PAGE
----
Virginia MERZ, Plaintiff and Appellant, v. MONTEREY COUNTY BOARD OF SUPERVISORS, Defendant and Respondent; CARMEL VALLEY RANCH, INC., Real Party in Interest and Respondent.
Virginia Merz appeals from a judgment denying her petition for writ of mandate, in which she sought to compel the Board of Supervisors of the County of Monterey (the Board) to set aside its approval of the reconstruction of the Carmel Valley Road/Robinson Canyon Road intersection. The principal issue in her appeal is whether the Board abused its discretion in adopting a “negative declaration” rather than requiring an environmental impact report prior to approving the project. She also contends the evidence is insufficient to support the Board's finding that the project was consistent with the county's General Plan. Respondents are the Board and real party in interest Carmel Valley Ranch, Inc. (CVR)
In January 1975, Carmel Valley Ranch, Inc. sought approval from the County of Monterey for a Specific Plan for the development of a residential and resort lodge complex in Carmel Valley. In conjunction with the application, an environmental impact report was prepared and certified as complete by the Board. The report addressed the growth-inducing impact of the project, as well as the impact on traffic of its full development, and pinpointed the Carmel Valley Road/Robinson Canyon Road intersection as a major concern. The Board approved the Carmel Valley Ranch Specific Plan in 1977. Among conditions of its approval was a requirement that the developer enter into an agreement with the county to financially participate in both reconstruction of the intersection, and construction of Carmel Valley Road to four lanes between Via Petra and Robinson Canyon Road.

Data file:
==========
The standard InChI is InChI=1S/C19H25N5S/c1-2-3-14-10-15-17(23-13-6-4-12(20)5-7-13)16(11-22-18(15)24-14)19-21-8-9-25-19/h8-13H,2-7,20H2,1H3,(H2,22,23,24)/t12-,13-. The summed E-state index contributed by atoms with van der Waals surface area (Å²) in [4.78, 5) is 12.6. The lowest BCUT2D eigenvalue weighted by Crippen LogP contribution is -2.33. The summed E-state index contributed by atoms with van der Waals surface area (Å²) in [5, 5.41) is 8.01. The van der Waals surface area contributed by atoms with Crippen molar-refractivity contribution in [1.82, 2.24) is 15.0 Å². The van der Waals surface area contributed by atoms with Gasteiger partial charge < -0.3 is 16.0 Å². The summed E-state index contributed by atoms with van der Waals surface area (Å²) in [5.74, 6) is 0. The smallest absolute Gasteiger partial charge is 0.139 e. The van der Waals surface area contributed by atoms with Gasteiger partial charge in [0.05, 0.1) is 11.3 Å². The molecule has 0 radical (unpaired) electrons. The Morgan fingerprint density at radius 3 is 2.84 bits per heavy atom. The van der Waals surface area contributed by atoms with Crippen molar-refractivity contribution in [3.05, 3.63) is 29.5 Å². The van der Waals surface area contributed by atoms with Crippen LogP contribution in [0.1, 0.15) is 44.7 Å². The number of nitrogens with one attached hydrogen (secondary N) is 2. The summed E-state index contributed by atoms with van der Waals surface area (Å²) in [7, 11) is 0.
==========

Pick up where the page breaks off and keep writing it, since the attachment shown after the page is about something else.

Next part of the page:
Pursuant to that agreement, CVR prepared design alternatives for the intersection. Before the Board decided upon the alternative at issue in this case, which includes a single lane tunnel underpass, it chose but then rejected another alternative. Senior Planner Lynne Mounday did the initial study required by the California Environmental Quality Act (CEQA) on the underpass alternative, and recommended that the Board adopt a negative declaration with mitigation measures. After a hearing, the Board found that the project would have no significant effect upon the environment, and adopted the negative declaration with mitigation measures.